By D. Surus. Valparaiso University.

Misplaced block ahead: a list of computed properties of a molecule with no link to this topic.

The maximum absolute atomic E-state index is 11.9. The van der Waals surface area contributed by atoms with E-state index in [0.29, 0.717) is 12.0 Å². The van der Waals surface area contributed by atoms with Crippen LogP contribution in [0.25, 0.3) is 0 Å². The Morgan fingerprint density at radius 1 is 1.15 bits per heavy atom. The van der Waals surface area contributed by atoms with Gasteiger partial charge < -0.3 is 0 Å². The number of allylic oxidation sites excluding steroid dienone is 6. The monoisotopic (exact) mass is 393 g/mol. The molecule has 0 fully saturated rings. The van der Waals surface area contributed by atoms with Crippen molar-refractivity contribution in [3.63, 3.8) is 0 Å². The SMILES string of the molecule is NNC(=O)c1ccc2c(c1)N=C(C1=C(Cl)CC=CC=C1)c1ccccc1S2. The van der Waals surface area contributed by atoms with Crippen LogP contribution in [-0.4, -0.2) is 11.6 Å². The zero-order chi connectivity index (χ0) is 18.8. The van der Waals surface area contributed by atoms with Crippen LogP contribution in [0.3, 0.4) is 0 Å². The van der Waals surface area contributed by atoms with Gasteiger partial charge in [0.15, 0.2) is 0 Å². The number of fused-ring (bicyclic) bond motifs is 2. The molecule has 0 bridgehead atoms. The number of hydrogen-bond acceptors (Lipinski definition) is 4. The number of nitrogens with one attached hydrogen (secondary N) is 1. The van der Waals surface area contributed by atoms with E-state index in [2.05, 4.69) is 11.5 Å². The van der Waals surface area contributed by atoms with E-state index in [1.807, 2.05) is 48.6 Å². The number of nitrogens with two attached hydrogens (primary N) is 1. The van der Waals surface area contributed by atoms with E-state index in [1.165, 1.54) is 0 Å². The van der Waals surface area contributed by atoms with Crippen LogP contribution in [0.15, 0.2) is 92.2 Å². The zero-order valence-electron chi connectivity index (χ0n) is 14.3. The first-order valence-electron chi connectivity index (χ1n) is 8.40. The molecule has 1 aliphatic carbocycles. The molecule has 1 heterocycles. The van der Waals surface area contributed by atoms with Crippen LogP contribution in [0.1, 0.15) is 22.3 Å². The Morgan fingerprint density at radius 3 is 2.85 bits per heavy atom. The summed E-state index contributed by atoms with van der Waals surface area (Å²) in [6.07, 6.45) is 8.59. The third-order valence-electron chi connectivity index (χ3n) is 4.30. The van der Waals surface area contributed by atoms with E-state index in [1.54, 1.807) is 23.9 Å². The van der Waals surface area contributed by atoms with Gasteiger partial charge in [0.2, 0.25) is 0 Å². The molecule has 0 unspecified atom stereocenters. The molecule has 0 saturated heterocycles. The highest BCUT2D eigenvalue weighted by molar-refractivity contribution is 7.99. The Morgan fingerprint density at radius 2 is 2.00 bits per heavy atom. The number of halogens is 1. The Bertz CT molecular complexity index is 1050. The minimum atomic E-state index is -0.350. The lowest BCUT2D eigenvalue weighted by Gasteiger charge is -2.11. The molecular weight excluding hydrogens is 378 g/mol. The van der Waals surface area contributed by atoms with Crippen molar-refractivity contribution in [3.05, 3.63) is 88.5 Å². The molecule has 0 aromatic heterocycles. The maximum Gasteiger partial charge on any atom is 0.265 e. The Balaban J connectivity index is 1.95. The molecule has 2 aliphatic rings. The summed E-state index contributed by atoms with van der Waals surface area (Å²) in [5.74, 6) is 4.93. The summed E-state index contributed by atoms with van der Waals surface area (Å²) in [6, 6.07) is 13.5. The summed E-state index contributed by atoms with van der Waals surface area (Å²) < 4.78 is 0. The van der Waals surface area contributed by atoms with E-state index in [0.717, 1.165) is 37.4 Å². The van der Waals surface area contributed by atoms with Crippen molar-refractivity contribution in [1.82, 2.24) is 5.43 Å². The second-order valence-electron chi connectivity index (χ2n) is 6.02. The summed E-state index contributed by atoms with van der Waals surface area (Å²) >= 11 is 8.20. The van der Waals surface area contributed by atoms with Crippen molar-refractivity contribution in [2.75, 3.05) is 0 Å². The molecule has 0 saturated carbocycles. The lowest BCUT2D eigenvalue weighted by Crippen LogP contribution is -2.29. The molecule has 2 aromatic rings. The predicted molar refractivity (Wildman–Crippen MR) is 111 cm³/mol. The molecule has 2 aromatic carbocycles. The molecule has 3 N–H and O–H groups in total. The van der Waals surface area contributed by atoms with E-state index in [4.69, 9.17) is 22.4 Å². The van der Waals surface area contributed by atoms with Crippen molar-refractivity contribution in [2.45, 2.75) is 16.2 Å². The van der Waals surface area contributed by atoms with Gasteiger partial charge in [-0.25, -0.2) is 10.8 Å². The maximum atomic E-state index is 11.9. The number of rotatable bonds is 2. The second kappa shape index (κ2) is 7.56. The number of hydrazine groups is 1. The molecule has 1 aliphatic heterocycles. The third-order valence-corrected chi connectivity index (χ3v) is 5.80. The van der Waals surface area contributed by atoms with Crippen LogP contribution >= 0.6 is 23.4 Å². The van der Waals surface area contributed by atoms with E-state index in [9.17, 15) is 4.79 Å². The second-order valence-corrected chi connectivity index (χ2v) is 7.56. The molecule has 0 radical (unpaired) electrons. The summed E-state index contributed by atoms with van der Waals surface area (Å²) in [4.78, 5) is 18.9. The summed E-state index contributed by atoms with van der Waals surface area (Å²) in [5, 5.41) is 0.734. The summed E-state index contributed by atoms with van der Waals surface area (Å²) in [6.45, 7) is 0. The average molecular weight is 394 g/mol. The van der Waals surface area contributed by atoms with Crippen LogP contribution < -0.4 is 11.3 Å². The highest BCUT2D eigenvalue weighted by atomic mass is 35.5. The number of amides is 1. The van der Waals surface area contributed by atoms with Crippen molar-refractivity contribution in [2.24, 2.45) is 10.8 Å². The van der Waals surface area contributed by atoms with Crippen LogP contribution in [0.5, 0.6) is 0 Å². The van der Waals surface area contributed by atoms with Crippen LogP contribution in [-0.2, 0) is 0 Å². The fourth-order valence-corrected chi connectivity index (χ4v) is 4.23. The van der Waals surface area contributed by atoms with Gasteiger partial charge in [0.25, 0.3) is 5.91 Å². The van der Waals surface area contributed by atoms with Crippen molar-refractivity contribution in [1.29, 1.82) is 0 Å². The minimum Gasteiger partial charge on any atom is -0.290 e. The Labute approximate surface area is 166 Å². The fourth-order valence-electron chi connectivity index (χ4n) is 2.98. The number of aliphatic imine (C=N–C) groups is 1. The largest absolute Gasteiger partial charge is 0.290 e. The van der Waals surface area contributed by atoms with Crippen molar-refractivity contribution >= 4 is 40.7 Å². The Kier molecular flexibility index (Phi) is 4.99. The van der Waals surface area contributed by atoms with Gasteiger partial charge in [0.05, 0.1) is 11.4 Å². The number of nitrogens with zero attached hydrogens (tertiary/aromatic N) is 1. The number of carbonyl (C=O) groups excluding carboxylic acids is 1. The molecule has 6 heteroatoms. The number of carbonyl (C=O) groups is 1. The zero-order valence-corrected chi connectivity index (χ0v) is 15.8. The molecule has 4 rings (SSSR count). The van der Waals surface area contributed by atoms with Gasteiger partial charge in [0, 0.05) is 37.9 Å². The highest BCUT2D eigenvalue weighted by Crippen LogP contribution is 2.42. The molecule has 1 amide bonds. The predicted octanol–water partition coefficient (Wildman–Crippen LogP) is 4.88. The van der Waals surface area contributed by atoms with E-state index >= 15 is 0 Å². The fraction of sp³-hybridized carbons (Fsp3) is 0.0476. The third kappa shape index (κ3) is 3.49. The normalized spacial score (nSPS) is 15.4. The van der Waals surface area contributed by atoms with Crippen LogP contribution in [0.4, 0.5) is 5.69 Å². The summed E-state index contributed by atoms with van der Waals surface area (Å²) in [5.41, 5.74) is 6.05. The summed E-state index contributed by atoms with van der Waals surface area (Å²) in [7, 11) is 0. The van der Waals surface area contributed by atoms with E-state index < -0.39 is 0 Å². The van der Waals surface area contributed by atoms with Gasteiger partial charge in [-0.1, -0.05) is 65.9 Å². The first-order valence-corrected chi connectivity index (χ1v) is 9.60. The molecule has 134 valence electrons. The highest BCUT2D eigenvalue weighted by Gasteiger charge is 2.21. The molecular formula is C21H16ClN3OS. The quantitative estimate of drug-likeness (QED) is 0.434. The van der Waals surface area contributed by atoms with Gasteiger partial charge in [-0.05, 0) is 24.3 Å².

It reduces the myocardial need for oxygen by reducing contractility of the myocardium and slowing the fre- quency of cardiac contractions discount 60caps ashwagandha with mastercard. It reduces tonicity of smooth musculature generic ashwagandha 60caps fast delivery, peripheral arteries, and overall periph- eral vascular resistance. Verapamil is used to prevent attacks of stenocardia, arterial hypertension, and to treat and prevent supraventricular arrhythmia. This undergoes a reaction with phosphorous oxychloride, forming 1-chloroph- thalazine (22. It has an effect on arterial vessels while having a minimal effect on venous ves- sels. As a result, resistance of peripheral vessels decreases, and blood pressure is reduced (diastolic more than systolic). It does not have a substantial effect on nonvascular smooth musculature or cardiac tissues. Homeostatic circulatory reflexes remain natural, and the resulting hypotension activates car- diovascular reflexes, which are expressed as an increase of heart work, power, and volume of cardiac output. The hypotensive effect is caused by peripheral vasodilation resulting from a direct effect on both arterial and venous vessels. Side effects also appear very quickly; however, they last for a very short time because of their extremely short half-life. Sodium nitroprusside is biotransformed to cyanide and thiocyanate, which upon overdose can result in thiocyanate and cyanide intoxication. The presence of drugs such as diazoxide and sodium nitroprusside has significantly decreased the possibility of a sharp drop in arterial blood pressure and urgent situations; which, how- ever, should be used under the constant care of medical personnel. Angiotensin I is a prohormone that is formed as a result of the action of renin on a pep- tide substrate produced by the liver. Renin, in turn, is a proteolytic enzyme that is produced by the kidneys, and it controls the physiological functions of other organs. The secretion of renin itself is controlled by the nervous system, and possibly by a recently discovered cardiac peptide hormone. As a result, peripheral resistance of vessels increases as heart rate increases, cardiac output increases, and water and sodium ion retention takes place. In turn, induced elevation of pressure by reverse binding causes a decrease in renin secretion. There is a hypothesis that irregularity of the rennin–angiotensin system lies at the base of etiology of all cases of essential hypertension. However, despite all of the apparent attractiveness of this theory, there is still not enough proof for it to be accepted as the sin- gle reason of elevated arterial blood pressure. Moreover, whether or not hypertension is caused by an elevated level of renin or other reasons, angiotensin-converting enzyme inhibitors lower both systolic and diastolic arte- rial pressure in hypertensive patients, and their effects are enhanced by diuretics. Angiotensin-converting drugs of this series (captopril, enalapril) are effective antihyper- tensive drugs used both independently and in combination with other drugs to treat all types of hypertension as well as to treat cardiac insufficiency. L-proline is acylated by phenylacetyl chloride, giving N-benzyloxycarbonyl L-proline (22. This is reduced using hydrogen and a palladium-on-carbon catalyst, which gives the L-proline tert-butyl ester 22. The ester part of the molecule is hydrolyzed using trifluoroacetic acid, giving 1-(3-acetylthio-2-methyl- propanoyl)-L-proline (22. Overall vascular peripheral tension is reduced, which results in the lowering of arterial pressure. Oxidation of this product with 3-chloroperbenzoic acid gives 2,4-diamino-6-(2,4- dichlorophenoxy)pyrimidine-3-oxide (22. Open calcium channels cause hyperpolarization of smooth muscle cells, which in turn, reduces the flow of calcium ions into the cell, which is necessary for sup- porting vascular tonicity. However, when taking minoxidil, tachycardia, elevated renin secretion, and water and sodium ion retention all appear simultaneously with hypotension. Because of potentially serious side effects, it is used only for severe hypertension that does not respond to treatment with other drugs, and absolutely in combination with two other antihypertensive drugs. In addition to hypotensive action, diazoxide causes a sharp increase in the level of glucose in the blood as a result of the inhibition of insulin release from adre- nal glands. Some of the undesirable effects are water and sodium ion retention in the body and increased concentrations of uric acid in the blood. It is used in urgent situations where blood pressure needs to be reduced in severe hypertension. Therapy of respiratory system ill- nesses generally consists of restoring appropriate physiological functions.